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Collin Balester acquired by Tigers for Ryan Perry

The Tigers acquired 25-year-old right-handed pitcher Collin Balester from the Washington Nationals in exchange for RHP Ryan Perry.

The general response of "Who?" is appropriate here, because that's exactly what I said, too.

Balester had a 4.54 ERA in 2011 with the Nationals, alongside a 3.86 xFIP, 8.58 K/9 and 3.53 BB/9 in 35.2 innings. For his career, all with Washington, he has a 4.49 xFIP, 7.11 K/9 and 3.61 BB/9 in 51 innings. (Stats at Fangraphs)

In a release, Tigers GM Dave Dombrowski said:

"Acquiring Collin Balester from the Nationals today adds another good arm to our organization. He has shown the ability to pitch multiple innings out of the bullpen in the past, a role we are looking for him to fill for our club in 2012."

Perry had been a bit of a disappointment since joining the Tigers. This season he had a 5.35 ERA (5.22 xFIP) with a career low 5.84 K/9 and career-high 5.11 BB/9.

This just might be one of those "change of scenery" deals for both players. Also, with innings seven through nine shored up with Octavio Dotel, Joaquin Benoit and Jose Valverde, along with Al Alburquerque to be deployed as needed, Perry's role on the club had greatly diminished. The Tigers will need to carry a long relief pitcher on the roster, and that obviously wasn't going to be Perry. So there was nowhere to stash him but Toledo.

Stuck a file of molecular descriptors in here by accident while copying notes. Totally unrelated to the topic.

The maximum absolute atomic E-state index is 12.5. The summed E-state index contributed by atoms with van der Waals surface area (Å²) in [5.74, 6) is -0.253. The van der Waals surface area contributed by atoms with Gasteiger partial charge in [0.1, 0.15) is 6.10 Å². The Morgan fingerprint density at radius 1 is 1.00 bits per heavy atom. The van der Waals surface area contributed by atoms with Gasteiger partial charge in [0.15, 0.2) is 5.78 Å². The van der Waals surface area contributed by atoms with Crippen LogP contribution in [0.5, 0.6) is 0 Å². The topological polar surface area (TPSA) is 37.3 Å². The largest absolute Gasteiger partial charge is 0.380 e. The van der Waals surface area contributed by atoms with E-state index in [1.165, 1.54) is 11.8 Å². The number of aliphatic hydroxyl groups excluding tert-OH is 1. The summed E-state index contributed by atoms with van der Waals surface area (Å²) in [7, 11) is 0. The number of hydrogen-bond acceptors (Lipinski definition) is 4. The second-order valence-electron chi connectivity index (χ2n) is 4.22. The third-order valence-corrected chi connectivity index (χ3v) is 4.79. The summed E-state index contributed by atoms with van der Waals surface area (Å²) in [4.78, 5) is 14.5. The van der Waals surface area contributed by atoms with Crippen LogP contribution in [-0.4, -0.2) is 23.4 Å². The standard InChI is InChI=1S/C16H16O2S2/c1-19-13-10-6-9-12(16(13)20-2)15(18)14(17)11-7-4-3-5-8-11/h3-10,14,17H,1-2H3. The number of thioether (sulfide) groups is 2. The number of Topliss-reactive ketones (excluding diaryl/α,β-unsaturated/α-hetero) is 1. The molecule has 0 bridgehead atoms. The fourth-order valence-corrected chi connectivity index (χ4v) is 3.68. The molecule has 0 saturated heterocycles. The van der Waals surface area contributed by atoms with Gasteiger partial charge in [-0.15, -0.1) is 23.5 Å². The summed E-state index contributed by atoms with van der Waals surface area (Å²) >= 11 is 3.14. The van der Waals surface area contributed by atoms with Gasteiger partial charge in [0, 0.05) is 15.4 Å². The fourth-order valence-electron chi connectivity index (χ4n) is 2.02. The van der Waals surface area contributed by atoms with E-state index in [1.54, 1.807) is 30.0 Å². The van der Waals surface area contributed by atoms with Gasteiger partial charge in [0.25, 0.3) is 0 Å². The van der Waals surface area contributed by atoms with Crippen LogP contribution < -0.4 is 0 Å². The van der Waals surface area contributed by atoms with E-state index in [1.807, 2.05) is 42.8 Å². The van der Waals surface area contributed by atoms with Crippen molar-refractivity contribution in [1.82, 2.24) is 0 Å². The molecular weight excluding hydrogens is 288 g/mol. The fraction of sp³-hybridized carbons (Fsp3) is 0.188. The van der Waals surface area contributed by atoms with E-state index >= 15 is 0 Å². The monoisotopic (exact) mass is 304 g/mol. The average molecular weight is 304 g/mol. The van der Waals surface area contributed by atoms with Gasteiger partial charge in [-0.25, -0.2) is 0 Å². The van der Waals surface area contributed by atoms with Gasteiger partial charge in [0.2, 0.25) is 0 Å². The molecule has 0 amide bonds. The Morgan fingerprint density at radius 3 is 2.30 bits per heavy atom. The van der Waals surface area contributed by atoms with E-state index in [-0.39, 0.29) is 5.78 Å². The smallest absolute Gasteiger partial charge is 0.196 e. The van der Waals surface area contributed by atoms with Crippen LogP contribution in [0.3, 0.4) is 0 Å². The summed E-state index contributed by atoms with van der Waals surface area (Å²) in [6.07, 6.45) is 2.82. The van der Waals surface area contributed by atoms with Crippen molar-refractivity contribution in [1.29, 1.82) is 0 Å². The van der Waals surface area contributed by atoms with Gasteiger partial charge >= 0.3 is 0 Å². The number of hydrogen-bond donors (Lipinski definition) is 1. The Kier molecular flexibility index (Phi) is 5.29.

Also, credit going to Matthew B Mowery for this note, Balester has a Twitter account: @BallyStar40.


I consulted Texas Leaguers and Fangraphs to get a sketch of Balester. Remember PitchF/X data isn't perfect, but it's more than we knew before. In 2011, Balester used two pitches: a fastball and a curve. The fastball averaged 93.9 miles per hour, while the curve came in at 80. It appears he had a changeup in previous seasons that he shelved when he became a full time reliever.

That move to reliever appears to have been beneficial. His strikeout rate improved greatly as his fastball added some pep.

The area of concern -- in some ways -- is that Balester gives up a rather high percentage of home runs. In the past three seasons, starting with 2011, he's had a HR per fly ball rate of 16.7%, 14.3% and 21.3%. Some of that might be the fault of his home ballpark, which was slightly home run friendly in 2011 and neutral in 2010. As well, you don't want to make too much of splits in such limited innings, either. I would still expect his rate to improve in Detroit, at least over the 2011 numbers.

Balester will take over the long relief role,'s Jason Beck reported on Twitter.